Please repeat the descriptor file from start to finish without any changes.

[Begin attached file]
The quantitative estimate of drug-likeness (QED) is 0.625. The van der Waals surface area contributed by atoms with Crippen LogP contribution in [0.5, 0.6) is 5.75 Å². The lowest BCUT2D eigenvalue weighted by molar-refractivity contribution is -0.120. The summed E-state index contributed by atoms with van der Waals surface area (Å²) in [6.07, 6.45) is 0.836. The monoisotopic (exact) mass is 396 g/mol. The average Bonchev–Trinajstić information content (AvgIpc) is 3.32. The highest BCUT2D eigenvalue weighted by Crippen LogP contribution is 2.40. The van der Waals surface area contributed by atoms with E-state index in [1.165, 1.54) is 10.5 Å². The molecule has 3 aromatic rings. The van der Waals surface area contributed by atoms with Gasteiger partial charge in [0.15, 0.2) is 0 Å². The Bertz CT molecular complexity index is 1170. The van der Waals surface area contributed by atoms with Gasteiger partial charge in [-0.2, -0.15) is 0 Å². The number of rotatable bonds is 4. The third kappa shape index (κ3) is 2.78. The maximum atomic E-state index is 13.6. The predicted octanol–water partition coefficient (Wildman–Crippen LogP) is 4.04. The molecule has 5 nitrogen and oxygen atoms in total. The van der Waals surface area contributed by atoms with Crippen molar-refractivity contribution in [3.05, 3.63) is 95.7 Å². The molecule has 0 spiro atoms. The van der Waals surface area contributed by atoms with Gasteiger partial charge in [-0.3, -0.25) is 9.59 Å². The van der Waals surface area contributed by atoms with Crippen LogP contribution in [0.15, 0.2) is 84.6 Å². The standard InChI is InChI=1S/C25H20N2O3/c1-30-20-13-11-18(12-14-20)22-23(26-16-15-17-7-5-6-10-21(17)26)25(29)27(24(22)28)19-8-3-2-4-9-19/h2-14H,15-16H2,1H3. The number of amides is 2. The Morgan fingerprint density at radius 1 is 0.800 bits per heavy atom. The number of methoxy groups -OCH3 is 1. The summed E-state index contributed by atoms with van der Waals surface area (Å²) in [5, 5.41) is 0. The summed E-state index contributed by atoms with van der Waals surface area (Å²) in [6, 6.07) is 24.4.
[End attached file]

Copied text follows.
The quantitative estimate of drug-likeness (QED) is 0.625. The van der Waals surface area contributed by atoms with Crippen LogP contribution in [0.5, 0.6) is 5.75 Å². The lowest BCUT2D eigenvalue weighted by molar-refractivity contribution is -0.120. The summed E-state index contributed by atoms with van der Waals surface area (Å²) in [6.07, 6.45) is 0.836. The monoisotopic (exact) mass is 396 g/mol. The average Bonchev–Trinajstić information content (AvgIpc) is 3.32. The highest BCUT2D eigenvalue weighted by Crippen LogP contribution is 2.40. The van der Waals surface area contributed by atoms with E-state index in [1.165, 1.54) is 10.5 Å². The molecule has 3 aromatic rings. The van der Waals surface area contributed by atoms with Gasteiger partial charge in [0.15, 0.2) is 0 Å². The Bertz CT molecular complexity index is 1170. The van der Waals surface area contributed by atoms with Gasteiger partial charge in [-0.2, -0.15) is 0 Å². The number of rotatable bonds is 4. The third kappa shape index (κ3) is 2.78. The maximum atomic E-state index is 13.6. The predicted octanol–water partition coefficient (Wildman–Crippen LogP) is 4.04. The molecule has 5 nitrogen and oxygen atoms in total. The van der Waals surface area contributed by atoms with Crippen molar-refractivity contribution in [3.05, 3.63) is 95.7 Å². The molecule has 0 spiro atoms. The van der Waals surface area contributed by atoms with Gasteiger partial charge in [-0.3, -0.25) is 9.59 Å². The van der Waals surface area contributed by atoms with Crippen LogP contribution in [0.15, 0.2) is 84.6 Å². The standard InChI is InChI=1S/C25H20N2O3/c1-30-20-13-11-18(12-14-20)22-23(26-16-15-17-7-5-6-10-21(17)26)25(29)27(24(22)28)19-8-3-2-4-9-19/h2-14H,15-16H2,1H3. The number of amides is 2. The Morgan fingerprint density at radius 1 is 0.800 bits per heavy atom. The number of methoxy groups -OCH3 is 1. The summed E-state index contributed by atoms with van der Waals surface area (Å²) in [5, 5.41) is 0. The summed E-state index contributed by atoms with van der Waals surface area (Å²) in [6, 6.07) is 24.4.